The Imitation Game

The first things to say about this film is that it is well worth seeing, profoundly moving and (in general) very well acted.

The second is that it gets to be this way by rather playing with the facts.

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I am no Turing expert – I’ve read On Computable Numbers (via the quite brilliant The Annotated Turing), Computing Machinery and Intelligence and listened to the audio book of Alan Turing: The Enigma (now subtitled “the book that inspired the film The Imitation Game”) but I know enough to doubt that there really was a late-night post-boozing moment when the bombe machine started to work (this appears to be an attempt to lump the success of the bombe and Turing’s insight into German naval codes into one gloriously cinematic moment) and I certainly know that Turing did not spend – as the film implies if not explicitly states – the whole of the war at Bletchley Park.


And the film does Turing’s co-workers a great dis-service when it implies that Turing alone wrote to Churchill and that Turing then used the letter’s success to dominate his co-workers. The letter was written collectively and,  what is more, after the first bombes were working, not as a device to get a bombe built.


Nor is the film fair on Turing in the sense that he is portrayed as – and the title implies he was adept at – hiding his sexuality. If anything it was Turing’s unwillingness to hide that caused him so much trouble. He was not ashamed to be gay (a word he used) even if some simulation just might have helped him dodge his indecency conviction.


No matter, though, the spirit of the film is correct and Cumberbatch is excellent in the lead role. Though it was Keira Knightly playing Joan Clarke who, if anything, impressed me more (though her accent seemed to swing back and forth between very posh and modern classlessness). Perhaps that is because Joan is now rather more of an enigma than Alan.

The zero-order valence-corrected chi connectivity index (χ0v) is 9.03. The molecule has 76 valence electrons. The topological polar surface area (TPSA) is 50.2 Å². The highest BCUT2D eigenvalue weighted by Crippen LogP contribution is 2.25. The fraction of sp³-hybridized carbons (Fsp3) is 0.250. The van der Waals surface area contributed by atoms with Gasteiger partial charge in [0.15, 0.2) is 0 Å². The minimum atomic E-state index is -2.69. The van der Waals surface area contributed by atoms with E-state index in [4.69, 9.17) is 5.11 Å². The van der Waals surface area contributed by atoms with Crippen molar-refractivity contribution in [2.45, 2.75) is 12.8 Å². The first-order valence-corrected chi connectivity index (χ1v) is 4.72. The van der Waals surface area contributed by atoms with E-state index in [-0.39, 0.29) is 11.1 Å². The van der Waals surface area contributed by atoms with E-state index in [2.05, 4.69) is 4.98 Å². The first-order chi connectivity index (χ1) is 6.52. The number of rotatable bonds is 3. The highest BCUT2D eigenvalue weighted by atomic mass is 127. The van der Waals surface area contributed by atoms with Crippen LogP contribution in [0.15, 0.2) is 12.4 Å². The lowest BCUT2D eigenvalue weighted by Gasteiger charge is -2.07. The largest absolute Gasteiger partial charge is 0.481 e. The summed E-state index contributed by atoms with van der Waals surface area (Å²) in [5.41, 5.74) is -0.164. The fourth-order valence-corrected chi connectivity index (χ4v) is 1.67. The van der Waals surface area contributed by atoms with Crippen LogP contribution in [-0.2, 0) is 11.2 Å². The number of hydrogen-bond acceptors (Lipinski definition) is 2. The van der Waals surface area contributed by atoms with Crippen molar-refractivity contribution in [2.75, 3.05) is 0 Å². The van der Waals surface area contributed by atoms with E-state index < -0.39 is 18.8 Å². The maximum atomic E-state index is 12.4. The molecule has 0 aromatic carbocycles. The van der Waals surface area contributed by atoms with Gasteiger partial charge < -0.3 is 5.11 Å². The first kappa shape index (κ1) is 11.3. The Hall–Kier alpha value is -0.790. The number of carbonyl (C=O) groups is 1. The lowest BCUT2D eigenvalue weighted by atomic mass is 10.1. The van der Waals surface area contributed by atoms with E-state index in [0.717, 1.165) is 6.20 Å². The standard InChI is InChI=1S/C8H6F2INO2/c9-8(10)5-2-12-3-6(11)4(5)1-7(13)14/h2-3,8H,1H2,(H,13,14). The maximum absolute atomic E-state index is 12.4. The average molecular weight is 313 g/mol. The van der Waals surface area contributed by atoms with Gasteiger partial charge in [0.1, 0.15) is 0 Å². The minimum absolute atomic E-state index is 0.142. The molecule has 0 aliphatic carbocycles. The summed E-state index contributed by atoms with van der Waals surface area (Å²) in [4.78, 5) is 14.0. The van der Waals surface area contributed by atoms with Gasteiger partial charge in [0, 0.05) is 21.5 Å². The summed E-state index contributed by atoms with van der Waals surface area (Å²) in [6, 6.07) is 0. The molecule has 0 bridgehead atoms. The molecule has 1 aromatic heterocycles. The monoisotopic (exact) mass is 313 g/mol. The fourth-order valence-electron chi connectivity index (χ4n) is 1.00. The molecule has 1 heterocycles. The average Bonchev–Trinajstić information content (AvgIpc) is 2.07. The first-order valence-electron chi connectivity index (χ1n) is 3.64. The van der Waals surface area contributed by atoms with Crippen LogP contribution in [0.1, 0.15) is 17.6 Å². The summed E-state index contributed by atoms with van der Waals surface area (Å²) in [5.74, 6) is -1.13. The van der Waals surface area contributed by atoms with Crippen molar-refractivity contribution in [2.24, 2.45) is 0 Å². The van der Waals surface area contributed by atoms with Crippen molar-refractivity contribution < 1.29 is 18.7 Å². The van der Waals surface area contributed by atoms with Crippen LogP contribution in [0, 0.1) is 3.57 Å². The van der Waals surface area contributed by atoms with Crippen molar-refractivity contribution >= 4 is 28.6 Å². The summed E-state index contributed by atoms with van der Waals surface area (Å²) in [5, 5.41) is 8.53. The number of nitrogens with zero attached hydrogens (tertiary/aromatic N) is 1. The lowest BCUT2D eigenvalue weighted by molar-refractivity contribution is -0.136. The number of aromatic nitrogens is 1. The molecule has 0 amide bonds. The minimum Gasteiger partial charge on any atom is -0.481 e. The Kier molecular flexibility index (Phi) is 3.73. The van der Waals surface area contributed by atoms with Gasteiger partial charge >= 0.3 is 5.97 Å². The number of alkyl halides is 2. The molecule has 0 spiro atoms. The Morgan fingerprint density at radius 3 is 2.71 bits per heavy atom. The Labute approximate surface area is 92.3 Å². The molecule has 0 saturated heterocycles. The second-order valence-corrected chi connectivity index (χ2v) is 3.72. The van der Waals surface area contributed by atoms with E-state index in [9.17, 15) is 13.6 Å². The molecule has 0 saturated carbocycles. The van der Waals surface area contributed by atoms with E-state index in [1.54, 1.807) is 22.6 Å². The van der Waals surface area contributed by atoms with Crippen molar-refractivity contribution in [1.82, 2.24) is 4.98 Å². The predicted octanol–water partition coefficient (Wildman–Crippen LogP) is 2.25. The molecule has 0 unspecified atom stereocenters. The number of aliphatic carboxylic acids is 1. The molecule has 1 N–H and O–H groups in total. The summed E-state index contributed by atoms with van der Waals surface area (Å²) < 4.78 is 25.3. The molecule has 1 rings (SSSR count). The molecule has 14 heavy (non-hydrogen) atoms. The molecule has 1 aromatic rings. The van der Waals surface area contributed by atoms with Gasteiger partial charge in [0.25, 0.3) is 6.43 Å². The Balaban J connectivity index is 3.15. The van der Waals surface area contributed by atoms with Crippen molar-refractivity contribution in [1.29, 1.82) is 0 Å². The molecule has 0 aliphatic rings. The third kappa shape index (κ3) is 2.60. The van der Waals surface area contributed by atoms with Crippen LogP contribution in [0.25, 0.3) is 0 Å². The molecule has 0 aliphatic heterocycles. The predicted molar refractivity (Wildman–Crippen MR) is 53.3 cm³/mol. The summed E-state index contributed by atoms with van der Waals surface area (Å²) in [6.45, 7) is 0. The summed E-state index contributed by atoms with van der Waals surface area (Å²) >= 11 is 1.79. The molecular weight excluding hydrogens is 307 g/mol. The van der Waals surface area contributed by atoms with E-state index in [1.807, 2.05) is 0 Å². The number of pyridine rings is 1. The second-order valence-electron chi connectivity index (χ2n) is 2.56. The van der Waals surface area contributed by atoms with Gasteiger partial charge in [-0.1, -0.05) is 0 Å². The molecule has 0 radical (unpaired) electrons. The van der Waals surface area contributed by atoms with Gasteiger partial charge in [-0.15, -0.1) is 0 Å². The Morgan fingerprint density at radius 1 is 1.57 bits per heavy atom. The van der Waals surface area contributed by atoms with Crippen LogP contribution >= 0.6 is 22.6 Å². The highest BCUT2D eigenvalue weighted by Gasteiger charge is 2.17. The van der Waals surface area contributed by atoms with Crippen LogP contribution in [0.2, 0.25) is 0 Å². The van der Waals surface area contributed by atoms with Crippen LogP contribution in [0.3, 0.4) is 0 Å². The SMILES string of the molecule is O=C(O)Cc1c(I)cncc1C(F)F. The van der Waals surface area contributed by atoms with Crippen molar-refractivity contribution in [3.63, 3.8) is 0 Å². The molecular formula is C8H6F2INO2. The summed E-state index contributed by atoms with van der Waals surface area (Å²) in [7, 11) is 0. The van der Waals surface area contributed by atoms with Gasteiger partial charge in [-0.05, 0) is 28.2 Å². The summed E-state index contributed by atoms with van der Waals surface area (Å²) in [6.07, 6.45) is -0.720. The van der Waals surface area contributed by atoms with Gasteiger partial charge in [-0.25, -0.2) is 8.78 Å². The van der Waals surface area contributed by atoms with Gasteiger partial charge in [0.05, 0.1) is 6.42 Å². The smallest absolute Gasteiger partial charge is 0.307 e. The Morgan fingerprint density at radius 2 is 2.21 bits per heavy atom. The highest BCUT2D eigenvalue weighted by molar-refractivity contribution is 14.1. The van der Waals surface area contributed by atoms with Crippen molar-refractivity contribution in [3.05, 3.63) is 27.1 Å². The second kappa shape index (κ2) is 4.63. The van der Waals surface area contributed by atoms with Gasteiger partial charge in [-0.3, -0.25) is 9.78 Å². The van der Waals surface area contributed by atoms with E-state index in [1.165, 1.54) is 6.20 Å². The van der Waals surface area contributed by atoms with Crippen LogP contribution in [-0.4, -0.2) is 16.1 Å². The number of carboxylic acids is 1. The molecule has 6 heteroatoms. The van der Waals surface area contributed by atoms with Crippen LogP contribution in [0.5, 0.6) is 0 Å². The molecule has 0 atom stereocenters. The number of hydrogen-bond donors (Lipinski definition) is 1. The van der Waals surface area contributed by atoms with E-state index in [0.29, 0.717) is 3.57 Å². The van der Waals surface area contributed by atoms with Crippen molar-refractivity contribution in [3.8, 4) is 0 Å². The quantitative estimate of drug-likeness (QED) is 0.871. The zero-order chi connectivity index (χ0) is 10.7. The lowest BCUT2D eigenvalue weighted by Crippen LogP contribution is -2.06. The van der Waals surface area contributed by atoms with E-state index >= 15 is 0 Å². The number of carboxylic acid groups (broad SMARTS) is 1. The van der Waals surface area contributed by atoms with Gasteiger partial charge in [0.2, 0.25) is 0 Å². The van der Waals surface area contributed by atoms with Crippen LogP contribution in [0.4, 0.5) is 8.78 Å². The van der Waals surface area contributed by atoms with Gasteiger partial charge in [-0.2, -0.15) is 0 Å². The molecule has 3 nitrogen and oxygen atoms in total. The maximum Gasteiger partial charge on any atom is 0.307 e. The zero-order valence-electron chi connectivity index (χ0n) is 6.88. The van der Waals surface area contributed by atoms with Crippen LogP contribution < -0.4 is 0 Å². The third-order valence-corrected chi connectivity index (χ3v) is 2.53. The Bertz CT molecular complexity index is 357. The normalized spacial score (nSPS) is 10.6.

Reading this morning’s papers about the film it was implied that Turing’s work was not given due credit until recently because he was gay. I am not sure that is true.


We should not really expect the majority of the public to have heard of the “Church-Turing thesis” or to have grasped the basics of a Turing Machine, though the increased pervasiveness of computing devices does mean that Turing’s name as a key founder of the theoretical basis of electronic computing has become more widely known regardless of attitudes towards homosexuality. The Ultra decryption effort was kept hidden until the late 70s and the full details took some time to come out, but the ACM‘s Turing Award – the highest that a computer scientist could hope for, has been in existence since 1966: computer science did not disavow him.


But his story is a reminder of how bigotry damaged so many lives – even those to whom we owe so much.





The Great Alan Turing

Allan Turing Statue, on display at Bletchley Park
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Slashdot have a story to the effect that Leonardo DiCaprio is to play Alan Turing in a film that will mark the mathematician’s centenary next year.

Great news – the man’s memory deserves nothing more than the actor who has proved himself to be both great and edgy in recent work (he’s certainly not the milque toast figure the start of his career briefly suggested.)

As a geek, of course, I hope that the film will try to explain, just a little his achievements.

But how can you explain the ideas of computability and the Church-Turing thesis in a popular film? A tough one, but I suppose you could do something.

The Bletchley Park “bombe” and the idea that the weakness of the German Enigma machine – that it would never map a letter to itself (eg., in any message “e” would never be encrypted as “e”) – could be used to break the code (if a combination of a guessed plain text, usually a weather report, at the start of the message , and the initial key settings produced code that mapped letters to themselves then the initial settings were wrong) – is probably easier to explain.

And don’t forget about SIGSALY, the voice encryption system Turing worked on with Bell Labs. As a piece of engineering this is probably impossible to over-estimate in importance: as the first practical pulse code modulation system it could even be said to be the mother the mobile phone, or at least its grand aunt.

And, of course, let me again plug my book of the year: The Annotated Turing: A Guided Tour Through Alan Turing’s Historic Paper on Computability and the Turing Machine